HCI and E-Learning: Developing a Framework for Evaluating E-Learning

HCI and E-Learning: Developing a Framework for Evaluating E-Learning

Titilola T. Obilade (Virginia Polytechnic Institute and State University, USA)
DOI: 10.4018/978-1-5225-0435-1.ch014
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This chapter developed a framework for evaluating e-learning for use in Human Computer Interaction (HCI). A systems approach was used in the study; input, processes and output. It discussed the different assumptions about how people learn; behaviorism, cognitivism and constructivism. Further, it examined the common threads in the definitions of e-learning and the literature on evaluation of e-learning models. Nine categories of evaluation of e-learning were identified but five were reviewed because the remaining four overlapped. Two separate evaluations were reviewed under each category, making a total of ten reviews. The reviews showed that the evaluations were not conducted in the same way even within the same category making comparisons difficult. The framework was developed from the highlights in the review. The developed framework can be used to evaluate different e-learning modules along common lines making it easy to compare evaluations. It is hoped that over the next few years, a consistency in evaluations of e-learning would be achieved for use in HCI.
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This chapter would develop a framework for evaluating e-learning for use in Human Computer Interaction (HCI). Before an evaluation can be done, there must be an input, some processes and an output. How do we know that the output is actually the desired outcome? How do we know if the process we are using is actually the correct process? If the process is correct, can the input be wrong?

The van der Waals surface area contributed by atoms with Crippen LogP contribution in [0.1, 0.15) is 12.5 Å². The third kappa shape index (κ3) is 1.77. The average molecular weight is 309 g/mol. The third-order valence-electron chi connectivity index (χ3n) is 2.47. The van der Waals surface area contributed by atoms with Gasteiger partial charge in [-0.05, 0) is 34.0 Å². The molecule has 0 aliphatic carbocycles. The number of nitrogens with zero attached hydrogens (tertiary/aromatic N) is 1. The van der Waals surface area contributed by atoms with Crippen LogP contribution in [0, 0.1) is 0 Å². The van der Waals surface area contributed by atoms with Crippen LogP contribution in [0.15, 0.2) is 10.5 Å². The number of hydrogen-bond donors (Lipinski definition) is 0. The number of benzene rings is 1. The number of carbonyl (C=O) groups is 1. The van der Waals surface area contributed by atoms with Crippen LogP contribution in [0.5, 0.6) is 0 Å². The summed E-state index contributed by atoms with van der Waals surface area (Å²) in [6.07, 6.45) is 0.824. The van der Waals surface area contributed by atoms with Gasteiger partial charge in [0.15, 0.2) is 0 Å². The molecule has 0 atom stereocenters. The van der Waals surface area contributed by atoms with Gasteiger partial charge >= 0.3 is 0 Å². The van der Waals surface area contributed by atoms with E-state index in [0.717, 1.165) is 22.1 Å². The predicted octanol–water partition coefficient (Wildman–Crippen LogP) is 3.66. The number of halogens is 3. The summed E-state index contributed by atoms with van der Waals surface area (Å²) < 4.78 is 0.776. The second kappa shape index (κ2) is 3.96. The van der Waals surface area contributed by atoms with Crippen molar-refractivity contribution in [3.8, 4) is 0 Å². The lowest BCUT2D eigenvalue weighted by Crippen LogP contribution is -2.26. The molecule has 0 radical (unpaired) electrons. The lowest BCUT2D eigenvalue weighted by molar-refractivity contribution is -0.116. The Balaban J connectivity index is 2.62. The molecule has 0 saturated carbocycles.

This chapter will attempt to answer some of these questions by developing a framework for evaluating e-learning. However, before examining different models of e-learning, the inputs, processes and the outputs in Human Computer Interaction will be examined (see Figure 1). The HCI process takes place in a system.

Figure 1.

Input, process and output in a system

A system is a set of objects together with relationships between the objects and between their attributes. (Hall and Fagan, 1956)

---we propose that a system be taken as a nested network, with the underlying structure of a nested graph. (Harary and Batell, 1981)

Miller (1956) described a system as an entity that has common properties, constraints and the parts within the system are dependent on parts within and outside the system. The common thread in the three definitions is the inter and intra connections of all the parts.

In systems theory, the system consists of the inputs, the processes, the outputs and the feedback (Richey, 1986). The interactions in the system could be the processes, the constraints, the instructions and the feedback (Miller, 1965; Richey; 1986). The feedback can be negative or positive. The negative feedback does not connote a bad process. The negative feedback is what keeps the system the same. As illustrated in Figure 2, the information from A goes back into A through channel B so that the system remains the same. This is a negative feedback. When the inputs from A keep increasing in steady amounts, this is a positive feedback. “Positive feedback alters variables and destroys their steady state” (Miller, 1965 p. 35).

Figure 2.

Illustration of a feedback system

A system can also be affected by the supra system. The supra system has control over the system. The environment can be the immediate environment or the total environment (Miller, 1965). The immediate environment includes the system without the supra system. The total environment includes the immediate environment and the supra system. An example of a system is a university. The university makes use of an e-learning platform. Inside the system, there are subsystems. Each subsystem carries out similar functions. In each system, there is an echelon of processes that are arranged in hierarchy. Systems contain levels of different functions. The e-learning model/module is affected by learners’ and instructors’ interactions. Similarly, the policies of the institutions would affect how the learners and instructors interact with the system.

The goals or learning outcomes in human computer interaction depend on the learning theory or the objectives. The objectives would be the input. In using a general systems theory to evaluate e-learning, the framework must align with the inputs, processes and outputs.

Figure 3.

Illustration of systems in e-learning

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